Nobody likes an I-told-you-so. But before Microsoft’s Bing started cranking out creepy love letters; before Meta’s Galactica spewed racist rants; before ChatGPT began writing such perfectly decent college essays that some professors said, “Screw it, I’ll just stop grading”; and before tech reporters sprinted to claw back claims that AI was the future of search, maybe the future of everything else, too, Emily M. Bender co-wrote the octopus paper.
"I actually do think that RDF-Star is pretty cool, and is going to make a big difference in the RDF world. I just don’t want to see it misused, as a band-aid to cover up poor modeling practice."
says Dean Allemang in this very interesting blog post on RDF-Star:
We plan to broadly extend and improve the Basic Register of Thesauri, Ontologies & Classification (#BARTOC). See our funding proposal (in German) for details: https://doi.org/10.5281/zenodo.7673393
Prepare for a new free course on #knowledgegraphs #semantictechnologies and #ai at OpenHPI:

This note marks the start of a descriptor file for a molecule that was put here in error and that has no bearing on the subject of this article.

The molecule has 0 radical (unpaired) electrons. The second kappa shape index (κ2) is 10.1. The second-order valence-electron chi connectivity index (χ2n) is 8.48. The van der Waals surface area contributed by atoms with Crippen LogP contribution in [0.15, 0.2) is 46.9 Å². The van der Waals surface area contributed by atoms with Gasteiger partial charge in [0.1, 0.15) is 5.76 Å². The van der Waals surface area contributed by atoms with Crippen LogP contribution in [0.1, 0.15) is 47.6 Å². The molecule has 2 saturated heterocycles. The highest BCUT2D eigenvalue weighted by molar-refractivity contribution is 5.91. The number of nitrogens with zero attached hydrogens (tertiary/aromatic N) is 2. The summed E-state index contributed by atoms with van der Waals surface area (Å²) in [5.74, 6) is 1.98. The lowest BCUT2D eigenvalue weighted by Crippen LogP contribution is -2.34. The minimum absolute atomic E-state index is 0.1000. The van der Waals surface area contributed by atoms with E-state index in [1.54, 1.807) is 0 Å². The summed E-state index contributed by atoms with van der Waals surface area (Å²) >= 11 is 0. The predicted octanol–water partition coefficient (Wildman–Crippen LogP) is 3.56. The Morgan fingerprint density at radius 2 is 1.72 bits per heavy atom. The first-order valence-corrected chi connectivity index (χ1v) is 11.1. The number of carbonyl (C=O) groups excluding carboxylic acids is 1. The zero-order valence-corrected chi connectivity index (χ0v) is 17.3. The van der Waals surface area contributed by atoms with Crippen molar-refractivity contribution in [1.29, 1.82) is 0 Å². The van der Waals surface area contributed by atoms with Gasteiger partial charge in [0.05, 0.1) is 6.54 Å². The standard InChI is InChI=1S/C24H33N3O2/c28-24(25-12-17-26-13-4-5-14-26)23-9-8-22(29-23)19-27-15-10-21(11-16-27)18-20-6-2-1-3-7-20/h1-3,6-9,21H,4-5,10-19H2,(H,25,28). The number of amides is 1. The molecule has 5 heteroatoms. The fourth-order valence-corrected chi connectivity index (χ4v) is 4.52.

Knowledge Graphs - Foundations and Applications,
starting in Oct 2023.
You can already sign up:
Operating for less than four years, it standardized several foundations of the #fediverse & #IndieWeb:
Each of these has numerous interoperable implementations which are in active use by anywhere from thousands to millions of users.
Two additional specifications also had several implementations as of the time of their publication as W3C Recommendations (which you can find from their Implementation Reports linked near the top of each spec). However today they’re both fairly invisible "plumbing" (as most specs should be) or they haven’t picked up widespread use like the others:
To be fair, LDN was only one building block in what eventually became SoLiD², the basis of Tim Berners–Lee’s startup Inrupt.
However, in the post Elon-acquisition of Twitter and subsequent Twexodus, as Anil Dash noted³, “nobody ran to the ’web3’ platforms”, and nobody ran to SoLiD either.
The other spec, WebSub, was roughly interoperably implemented as PubSubHubbub before it was brought to the Social Web Working Group. Yet despite that implementation experience, a more rigorous specification that fixed a lot of bugs, and a test suite⁴, WebSub’s adoption hasn’t really noticeably grown since. Existing implementations & services are still functioning though. My own blog supports WebSub notifications for example, for anyone that wants to receive/read my posts in real time.